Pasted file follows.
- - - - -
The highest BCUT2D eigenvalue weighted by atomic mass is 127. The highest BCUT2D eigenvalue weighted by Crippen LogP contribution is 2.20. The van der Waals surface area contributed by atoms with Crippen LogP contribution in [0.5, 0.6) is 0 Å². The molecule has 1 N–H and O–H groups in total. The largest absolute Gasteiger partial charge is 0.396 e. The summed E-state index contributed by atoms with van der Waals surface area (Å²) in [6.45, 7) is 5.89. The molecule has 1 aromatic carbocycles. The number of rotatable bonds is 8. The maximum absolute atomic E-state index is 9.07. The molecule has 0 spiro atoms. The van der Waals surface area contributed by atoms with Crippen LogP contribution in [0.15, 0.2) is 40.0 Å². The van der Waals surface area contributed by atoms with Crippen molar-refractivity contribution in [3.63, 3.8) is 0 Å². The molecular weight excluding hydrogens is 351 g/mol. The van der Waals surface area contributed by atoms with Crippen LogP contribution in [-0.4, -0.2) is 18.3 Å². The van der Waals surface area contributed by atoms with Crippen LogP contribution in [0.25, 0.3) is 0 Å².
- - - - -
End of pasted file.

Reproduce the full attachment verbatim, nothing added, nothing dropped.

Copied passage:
The highest BCUT2D eigenvalue weighted by atomic mass is 127. The highest BCUT2D eigenvalue weighted by Crippen LogP contribution is 2.20. The van der Waals surface area contributed by atoms with Crippen LogP contribution in [0.5, 0.6) is 0 Å². The molecule has 1 N–H and O–H groups in total. The largest absolute Gasteiger partial charge is 0.396 e. The summed E-state index contributed by atoms with van der Waals surface area (Å²) in [6.45, 7) is 5.89. The molecule has 1 aromatic carbocycles. The number of rotatable bonds is 8. The maximum absolute atomic E-state index is 9.07. The molecule has 0 spiro atoms. The van der Waals surface area contributed by atoms with Crippen LogP contribution in [0.15, 0.2) is 40.0 Å². The van der Waals surface area contributed by atoms with Crippen molar-refractivity contribution in [3.63, 3.8) is 0 Å². The molecular weight excluding hydrogens is 351 g/mol. The van der Waals surface area contributed by atoms with Crippen LogP contribution in [-0.4, -0.2) is 18.3 Å². The van der Waals surface area contributed by atoms with Crippen LogP contribution in [0.25, 0.3) is 0 Å².